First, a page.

April 9 - 15 is National Library Week, as such, we think Neil Gaiman's 2013 lecture, encapsulated in an article for The Guardian, is a great way to kick off the festivities!

In his article, Neil touches on the fact that fiction leads to daydreaming which is how we fuel our imaginations. "Fiction can show you a different world. It can take you somewhere you’ve never been. Once you’ve visited other worlds, like those who ate fairy fruit, you can never be entirely content with the world that you grew up in. Discontent is a good thing: discontented people can modify and improve their worlds, leave them better, leave them different."

He exalts the existence of libraries as our primary defense against book deserts. "Another way to destroy a child’s love of reading, of course, is to make sure there are no books of any kind around. And to give them nowhere to read those books. I was lucky. I had an excellent local library growing up. I had the kind of parents who could be persuaded to drop me off in the library on their way to work in summer holidays, and the kind of librarians who did not mind a small, unaccompanied boy heading back into the children’s library every morning and working his way through the card catalogue, looking for books with ghosts or magic or rockets in them, looking for vampires or detectives or witches or wonders. And when I had finished reading the children’s’ library I began on the adult books."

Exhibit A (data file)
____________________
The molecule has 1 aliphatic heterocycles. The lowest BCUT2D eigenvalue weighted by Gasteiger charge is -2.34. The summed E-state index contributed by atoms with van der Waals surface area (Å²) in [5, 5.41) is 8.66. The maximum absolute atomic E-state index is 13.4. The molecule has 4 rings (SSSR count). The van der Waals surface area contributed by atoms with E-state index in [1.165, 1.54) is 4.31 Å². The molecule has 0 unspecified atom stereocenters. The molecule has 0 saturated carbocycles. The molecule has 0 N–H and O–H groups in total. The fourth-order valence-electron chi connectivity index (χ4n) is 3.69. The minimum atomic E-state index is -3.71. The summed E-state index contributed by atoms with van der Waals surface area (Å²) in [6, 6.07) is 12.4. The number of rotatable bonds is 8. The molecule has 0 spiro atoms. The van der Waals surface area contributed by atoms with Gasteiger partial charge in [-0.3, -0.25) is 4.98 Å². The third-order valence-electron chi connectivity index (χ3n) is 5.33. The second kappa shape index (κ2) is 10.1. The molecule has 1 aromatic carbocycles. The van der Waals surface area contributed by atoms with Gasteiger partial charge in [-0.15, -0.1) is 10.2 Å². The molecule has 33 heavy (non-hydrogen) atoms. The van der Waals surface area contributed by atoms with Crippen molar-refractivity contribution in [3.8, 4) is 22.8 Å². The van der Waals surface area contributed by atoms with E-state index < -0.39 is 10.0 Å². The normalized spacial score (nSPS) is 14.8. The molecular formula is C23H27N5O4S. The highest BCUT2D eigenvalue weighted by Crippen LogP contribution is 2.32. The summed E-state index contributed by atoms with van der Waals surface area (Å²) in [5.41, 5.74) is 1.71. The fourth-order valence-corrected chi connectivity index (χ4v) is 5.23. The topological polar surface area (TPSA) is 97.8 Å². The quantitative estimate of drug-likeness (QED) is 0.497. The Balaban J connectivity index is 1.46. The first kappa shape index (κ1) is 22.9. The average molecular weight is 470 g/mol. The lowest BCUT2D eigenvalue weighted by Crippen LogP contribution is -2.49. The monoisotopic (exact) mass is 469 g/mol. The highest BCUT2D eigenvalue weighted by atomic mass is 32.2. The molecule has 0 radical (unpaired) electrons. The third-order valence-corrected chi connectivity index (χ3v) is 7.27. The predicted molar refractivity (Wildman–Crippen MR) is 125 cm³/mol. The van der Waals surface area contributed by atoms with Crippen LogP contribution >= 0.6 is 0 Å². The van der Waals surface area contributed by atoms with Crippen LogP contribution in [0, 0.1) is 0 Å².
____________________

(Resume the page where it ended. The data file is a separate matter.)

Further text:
Neil also shared his thoughts on raising literate children. "The simplest way to make sure that we raise literate children is to teach them to read, and to show them that reading is a pleasurable activity. And that means, at its simplest, finding books that they enjoy, giving them access to those books, and letting them read them."

Neil Gaiman has written books for the young, old and young at heart. We love his entire library of works and share all of his sentiments on the importance of reading, libraries and the power of imagination.

Do you have a favorite Neil Gaiman book? We'd love to hear about it!

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  • For the record, my first Neil Gaiman book was "American Gods". My favorite, though, is "Neverwhere".
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